I can’t stop thinking about ransomware.
Honestly, up until a month ago you’d find me patrolling the internet for the latest celebrity gossip. Or spending hours getting lost in how I should prep my lawn for next year and what’s the secret to perfect empanada dough. Any leftover brainpower I’d dedicate to breaking down restaurant reviews and finding advice to keep my Great Pyrenees, Jack, healthy and happy—not to mention quieter.
Ransomware was not on my radar.
But that’s changed.
I can’t fully explain the shift except that somehow, someway the magnitude and consequences of ransomware attacks really sunk in.
Simply put, ransomware is scary. It’s devastating.
Or, as F5 CEO François Locoh-Donou put it, ransomware is an epidemic the entire world’s facing.
These are some of the facts that really opened my eyes to how serious a threat ransomware continues to be and why I can’t stop thinking about it:
You could be next. Or me. Or your grandparents. Or the local, small business where you grab coffee every Saturday morning. The schools your children are going back to aren’t safe. The NBA isn’t even off limits. Or the healthcare systems we all rely on so much, making the consequences of ransomware truly life or death. Ransomware attacks can lead to the end of a business or livelihood. No one is immune from ransomware attacks. Not even large enterprises with dedicated security teams to build out intensive security strategies. I mean, just the other day Cisco reported a ransomware attempt after confirming its systems were breached a month ago.
Known ransomware payments totaled a jaw dropping $400 million globally in 2020 and topped $81 million just in the first quarter of 2021. What got it so high? Well, cyber criminals are greedy. Over two-thirds of organizations that were victims of ransomware saw combined losses between $1 million and $10 million in 2022. And ransomware criminals keep expanding their arsenal of extortion tactics. First there was single extortion, the classic ‘we’ve encrypted your files and you can’t access them until you pay up’ kind of play. Then entered double extortion in 2020, where your stolen information’s threatened to be made public. Nowadays ransomware gangs can choose triple extortion, a ripple effect where critical or sensitive information on customers, relatives, or any other entity stolen from the main victim is leveraged to extort those affiliates. Ransomware gangs may also launch DDoS attacks against a victim’s websites and applications, in addition to all other forms of attack. So, maybe that’s a quadruple attack?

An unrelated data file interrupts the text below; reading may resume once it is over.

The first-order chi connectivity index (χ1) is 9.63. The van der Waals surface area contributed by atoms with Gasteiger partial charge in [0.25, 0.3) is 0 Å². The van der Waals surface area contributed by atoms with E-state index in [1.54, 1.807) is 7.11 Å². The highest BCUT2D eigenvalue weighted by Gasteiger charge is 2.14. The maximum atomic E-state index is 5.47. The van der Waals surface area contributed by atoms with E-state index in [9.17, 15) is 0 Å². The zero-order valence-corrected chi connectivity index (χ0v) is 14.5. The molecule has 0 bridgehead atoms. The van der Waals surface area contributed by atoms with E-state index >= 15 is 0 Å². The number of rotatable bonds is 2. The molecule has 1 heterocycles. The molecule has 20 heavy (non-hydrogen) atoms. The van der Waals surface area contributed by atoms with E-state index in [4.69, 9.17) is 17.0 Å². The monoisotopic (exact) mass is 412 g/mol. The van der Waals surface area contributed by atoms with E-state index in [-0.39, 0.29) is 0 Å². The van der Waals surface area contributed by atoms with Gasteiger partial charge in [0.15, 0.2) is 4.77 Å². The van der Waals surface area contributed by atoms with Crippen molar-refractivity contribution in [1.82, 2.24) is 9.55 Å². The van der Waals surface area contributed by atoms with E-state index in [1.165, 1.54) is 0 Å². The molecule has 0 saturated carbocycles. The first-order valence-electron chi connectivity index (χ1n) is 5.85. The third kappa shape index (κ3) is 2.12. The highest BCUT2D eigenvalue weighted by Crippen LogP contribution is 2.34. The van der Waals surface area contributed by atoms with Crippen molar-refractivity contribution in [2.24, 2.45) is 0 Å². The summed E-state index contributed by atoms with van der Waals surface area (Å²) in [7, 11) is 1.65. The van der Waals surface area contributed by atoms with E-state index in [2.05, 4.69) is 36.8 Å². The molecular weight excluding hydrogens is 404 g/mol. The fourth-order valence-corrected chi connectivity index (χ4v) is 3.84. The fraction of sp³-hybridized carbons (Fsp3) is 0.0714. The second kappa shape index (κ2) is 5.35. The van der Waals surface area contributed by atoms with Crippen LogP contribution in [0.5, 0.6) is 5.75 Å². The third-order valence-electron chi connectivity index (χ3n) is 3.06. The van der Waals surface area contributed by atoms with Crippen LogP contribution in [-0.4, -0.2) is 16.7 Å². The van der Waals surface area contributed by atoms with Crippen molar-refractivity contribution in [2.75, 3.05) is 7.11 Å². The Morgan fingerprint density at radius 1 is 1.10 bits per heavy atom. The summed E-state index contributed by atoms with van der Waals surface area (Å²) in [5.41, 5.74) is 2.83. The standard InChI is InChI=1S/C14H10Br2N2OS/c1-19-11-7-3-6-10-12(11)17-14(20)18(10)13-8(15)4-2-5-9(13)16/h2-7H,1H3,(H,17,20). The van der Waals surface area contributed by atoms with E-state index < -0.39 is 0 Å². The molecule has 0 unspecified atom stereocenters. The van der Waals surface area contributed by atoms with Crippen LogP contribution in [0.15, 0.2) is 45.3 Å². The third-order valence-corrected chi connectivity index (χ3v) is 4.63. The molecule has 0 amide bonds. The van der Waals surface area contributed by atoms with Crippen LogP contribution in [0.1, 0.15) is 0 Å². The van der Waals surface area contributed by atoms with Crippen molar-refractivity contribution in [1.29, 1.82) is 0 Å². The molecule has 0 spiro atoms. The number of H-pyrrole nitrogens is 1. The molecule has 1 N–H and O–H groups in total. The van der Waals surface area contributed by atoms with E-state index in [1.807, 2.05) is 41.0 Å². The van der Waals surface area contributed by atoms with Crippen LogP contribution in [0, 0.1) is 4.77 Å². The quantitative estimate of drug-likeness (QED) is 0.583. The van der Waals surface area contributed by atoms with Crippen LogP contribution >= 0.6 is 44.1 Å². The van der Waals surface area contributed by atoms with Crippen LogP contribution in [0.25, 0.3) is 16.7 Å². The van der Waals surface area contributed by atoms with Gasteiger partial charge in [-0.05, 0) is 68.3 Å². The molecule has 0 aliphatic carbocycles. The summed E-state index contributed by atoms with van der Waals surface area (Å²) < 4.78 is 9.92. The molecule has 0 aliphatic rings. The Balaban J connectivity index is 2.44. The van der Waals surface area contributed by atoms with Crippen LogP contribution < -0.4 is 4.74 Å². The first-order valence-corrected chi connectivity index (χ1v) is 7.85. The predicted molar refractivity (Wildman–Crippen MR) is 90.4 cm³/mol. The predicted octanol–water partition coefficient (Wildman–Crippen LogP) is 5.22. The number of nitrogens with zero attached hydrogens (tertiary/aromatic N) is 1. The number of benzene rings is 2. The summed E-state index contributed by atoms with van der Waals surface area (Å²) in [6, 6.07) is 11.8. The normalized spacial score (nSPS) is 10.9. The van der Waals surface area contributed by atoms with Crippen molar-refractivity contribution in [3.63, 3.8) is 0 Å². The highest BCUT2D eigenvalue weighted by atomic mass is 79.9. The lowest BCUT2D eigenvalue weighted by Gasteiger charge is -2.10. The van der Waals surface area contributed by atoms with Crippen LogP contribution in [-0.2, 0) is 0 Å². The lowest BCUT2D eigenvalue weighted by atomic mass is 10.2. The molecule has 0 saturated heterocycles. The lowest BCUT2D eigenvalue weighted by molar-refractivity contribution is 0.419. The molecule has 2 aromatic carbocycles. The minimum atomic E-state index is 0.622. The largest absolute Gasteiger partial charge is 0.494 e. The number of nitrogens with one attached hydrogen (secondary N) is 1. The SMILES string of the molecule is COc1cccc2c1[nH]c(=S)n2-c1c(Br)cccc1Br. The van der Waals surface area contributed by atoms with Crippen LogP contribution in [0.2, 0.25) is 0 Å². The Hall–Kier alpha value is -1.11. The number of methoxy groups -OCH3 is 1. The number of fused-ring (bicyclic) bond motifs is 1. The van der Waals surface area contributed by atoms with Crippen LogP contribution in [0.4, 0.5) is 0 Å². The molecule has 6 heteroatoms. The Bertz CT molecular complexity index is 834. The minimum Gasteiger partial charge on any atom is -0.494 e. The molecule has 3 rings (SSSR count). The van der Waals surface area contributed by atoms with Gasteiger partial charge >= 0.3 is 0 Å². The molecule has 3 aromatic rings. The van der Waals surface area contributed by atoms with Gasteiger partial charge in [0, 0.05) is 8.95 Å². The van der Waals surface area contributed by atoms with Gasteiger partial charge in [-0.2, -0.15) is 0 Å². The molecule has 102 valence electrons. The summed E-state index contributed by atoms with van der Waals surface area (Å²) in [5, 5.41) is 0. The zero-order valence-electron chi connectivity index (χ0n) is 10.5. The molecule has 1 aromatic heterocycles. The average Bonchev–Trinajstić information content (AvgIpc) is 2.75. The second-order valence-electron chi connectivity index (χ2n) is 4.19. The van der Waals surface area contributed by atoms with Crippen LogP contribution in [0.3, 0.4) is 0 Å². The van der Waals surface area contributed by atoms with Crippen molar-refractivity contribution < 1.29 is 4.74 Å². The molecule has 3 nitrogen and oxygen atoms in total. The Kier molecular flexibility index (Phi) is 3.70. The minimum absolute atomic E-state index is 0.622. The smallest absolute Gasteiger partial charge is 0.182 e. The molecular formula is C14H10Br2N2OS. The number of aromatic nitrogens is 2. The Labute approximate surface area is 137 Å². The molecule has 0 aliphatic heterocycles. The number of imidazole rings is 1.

Within the last few years ransomware grew from less than 6% of all data breaches in 2019 to a whopping 42% of all data breaches in 2021. That’s alarming. But it makes sense, unfortunately. After all, one of the main gateways for executing ransomware attacks is through phishing. It should be a good thing that 90% of all internet traffic is encrypted today. But with good comes bad. And in the case of ransomware, cyber criminals are taking advantage of this protection and hiding their malware to try and go undetected. Since 83% of phishing websites are now encrypted, ransomware gangs have a massive playground. The rise in attacks are also fueled by hackers making it easier for just about anyone to execute their own extortion plans by selling ransomware services and software. What used to require a level of technical sophistication can be purchased—cheaply at that—and launched by virtually anybody now.
Ransomware attacks are crushing and disruptive.
They need to be taken seriously.
Unless you can predict the future, you’ll never fully know when a ransomware-focused group or individual might target you. It’s important to take a proactive, defensive approach. Specific efforts will vary in size, shape, and scope, but the easiest thing anyone can do starting right now—whether it’s you, me, your grandma, or any small business to large enterprise—is get informed. Be aware. Educate others on the ransomware threat landscape.
Don’t fall victim to opportunistic cyber criminals trying to score quick cash—or crypto—at you or your organization’s expense.